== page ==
Is it really wine?

ONBOARD’s wine guru Claire Mottershaw asks whether the rise of low and non-alcoholic wine is just a trend or is it here to stay

We’ve all heard of ‘Dry January’, but in light of the increasing number of year-round sober curious consumers, one needs to start considering whether no- and low-alcohol wine truly marks the change in the beverage sector. According to IWSR, the entire NOLO category reached over US$10 billion in key markets (Australia, Brazil, Canada, France, Germany, Japan, South Africa, Spain, the United Kingdom, and the United States) in early 2022, outperforming the full-alcohol category.

The nitty gritty.
Can non-alcoholic wine even be considered wine? Technically and legally, no. Wine must contain alcohol be considered ‘wine,’ the amount of which is dependent on which legislation if falls under. The average ABV of wine in the European Union is 11.5% to 13.5%. However, and somewhat controversially, this hasn’t stopped producers and marketers of NOLO wine from calling their products whatever they want to. Even the designation of these wines creates confusion. Most have defined no-alcohol wine as below 0.5% ABV and low-alcohol wine as above 0.5% but below the standard threshold and usually finds itself somewhere between 6% to 11% ABV.

You are what you eat and, in this case, drink.
There is a mass appeal in this wine category. Interestingly, it’s not the teetotallers and abstainers buying into this sector the most but rather a new wave of health-conscious consumers looking to decrease their alcohol consumption. The Covid-19 pandemic, which made us all aware how indispensable our health is, is partly responsible for the shift of these consumers to mindful, wellness-focused drinkers. However, this category’s primary appeal is that you can still belong socially, with the added benefit of not waking up with a hangover. Other benefits include still being able to enjoy the taste of alcohol and having access to more variety within the beverage sector. With the support of sober influencers and major alcoholic brands, the once poorly served NOLO wine category is steadily rising.

But how is it produced ?
Although this seems like a new trend, many long-standing companies have produced NOLO wines for over a century. Fermentation, the process in wine production that makes alcohol, produces many other components that affect the wine’s aroma, flavour, and mouthfeel. The trickiest part of de-alcoholising wine is how to remove the alcohol without eliminating all the other components that essentially make wine, wine. The three main methods used today are vacuum distillation, centrifugation, and reverse osmosis. The first two methods remove the alcohol from the wine at low temperatures and the third separates the wine constituents based on their molecular size via crossflow filtration. All three of these processes are followed up with blending back of the favourable components except the alcohol, of course. Sugar is often added to these de-alcoholised wines to help with the mouthfeel that alcohol lends to wine. It’s a very experimental and exciting sector, not bound by traditional wine laws. Other techniques and additives are being tested to make a compelling final product resulting in a dynamic market.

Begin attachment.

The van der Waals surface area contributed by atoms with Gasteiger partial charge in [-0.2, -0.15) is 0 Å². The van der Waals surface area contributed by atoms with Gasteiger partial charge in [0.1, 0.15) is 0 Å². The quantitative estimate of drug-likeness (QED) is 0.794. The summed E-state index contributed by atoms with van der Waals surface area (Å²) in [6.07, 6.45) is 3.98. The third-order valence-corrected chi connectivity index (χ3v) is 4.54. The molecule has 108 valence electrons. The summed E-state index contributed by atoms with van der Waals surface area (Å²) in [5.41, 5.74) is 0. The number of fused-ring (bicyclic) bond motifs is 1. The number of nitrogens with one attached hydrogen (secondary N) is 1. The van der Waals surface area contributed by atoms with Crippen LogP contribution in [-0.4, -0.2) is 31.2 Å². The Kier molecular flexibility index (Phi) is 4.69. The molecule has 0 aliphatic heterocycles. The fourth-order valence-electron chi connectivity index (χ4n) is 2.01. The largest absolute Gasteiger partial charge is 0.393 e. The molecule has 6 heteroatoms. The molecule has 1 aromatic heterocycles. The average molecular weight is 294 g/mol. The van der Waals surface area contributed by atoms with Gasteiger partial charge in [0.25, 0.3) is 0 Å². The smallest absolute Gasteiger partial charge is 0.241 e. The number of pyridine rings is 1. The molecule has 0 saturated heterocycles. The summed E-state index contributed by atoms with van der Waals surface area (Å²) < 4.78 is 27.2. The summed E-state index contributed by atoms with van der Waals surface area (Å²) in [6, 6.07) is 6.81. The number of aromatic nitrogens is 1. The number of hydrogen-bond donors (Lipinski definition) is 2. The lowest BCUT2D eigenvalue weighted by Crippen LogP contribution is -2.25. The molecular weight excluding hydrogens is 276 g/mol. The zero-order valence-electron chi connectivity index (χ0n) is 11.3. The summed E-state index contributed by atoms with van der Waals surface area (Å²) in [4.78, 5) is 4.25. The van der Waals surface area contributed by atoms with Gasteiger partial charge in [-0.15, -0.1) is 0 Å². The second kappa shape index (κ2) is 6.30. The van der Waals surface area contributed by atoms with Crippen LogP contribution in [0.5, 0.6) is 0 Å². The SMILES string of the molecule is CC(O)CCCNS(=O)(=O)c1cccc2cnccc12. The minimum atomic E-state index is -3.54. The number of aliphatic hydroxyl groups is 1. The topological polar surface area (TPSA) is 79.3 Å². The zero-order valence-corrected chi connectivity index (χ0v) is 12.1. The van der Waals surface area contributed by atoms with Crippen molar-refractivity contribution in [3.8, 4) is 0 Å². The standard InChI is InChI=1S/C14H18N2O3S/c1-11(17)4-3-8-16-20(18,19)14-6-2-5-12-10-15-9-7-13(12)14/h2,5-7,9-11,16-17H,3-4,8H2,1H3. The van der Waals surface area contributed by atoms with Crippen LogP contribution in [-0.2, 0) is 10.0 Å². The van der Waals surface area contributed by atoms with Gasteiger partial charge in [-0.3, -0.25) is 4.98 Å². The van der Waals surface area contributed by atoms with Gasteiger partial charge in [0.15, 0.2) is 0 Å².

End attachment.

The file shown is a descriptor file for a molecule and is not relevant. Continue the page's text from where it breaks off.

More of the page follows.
Non-alcoholic wines to try.
Industry experts predict this trend will stay, so why not try a few for yourself?

French Bloom Rosé Sparkling Wine
Believe it or not, even the French have hopped onto the non-alcoholic movement – sacré bleu! This well-balanced sparkling rosé is delightfully fresh with a hint of minerality. The nose is fragrant, boasting white peach, fresh red fruit and rose petals. This Chardonnay and Pinot Noir sparkling wine is the perfect aperitif.

Appalina Sauvignon Blanc
This de-alcoholised wine makes use of the vacuum distillation process. The result? A balanced Sauvignon Blanc complimented by citrus notes, white flowers, pineapples, and a touch of minerality. A great accompaniment to seafood.

Leitz Zero Point Five Cabernet Sauvignon
Marketed as ‘as close to a traditional red wine as possible’, this Cabernet Sauvignon is undoubtedly impressive. Dark red fruits, smoky notes and a well-incorporated tannin structure make this wine a fine pairing for a BBQ.

VSF GroupClaire Mottershaw,
Executive Director
VSF Group.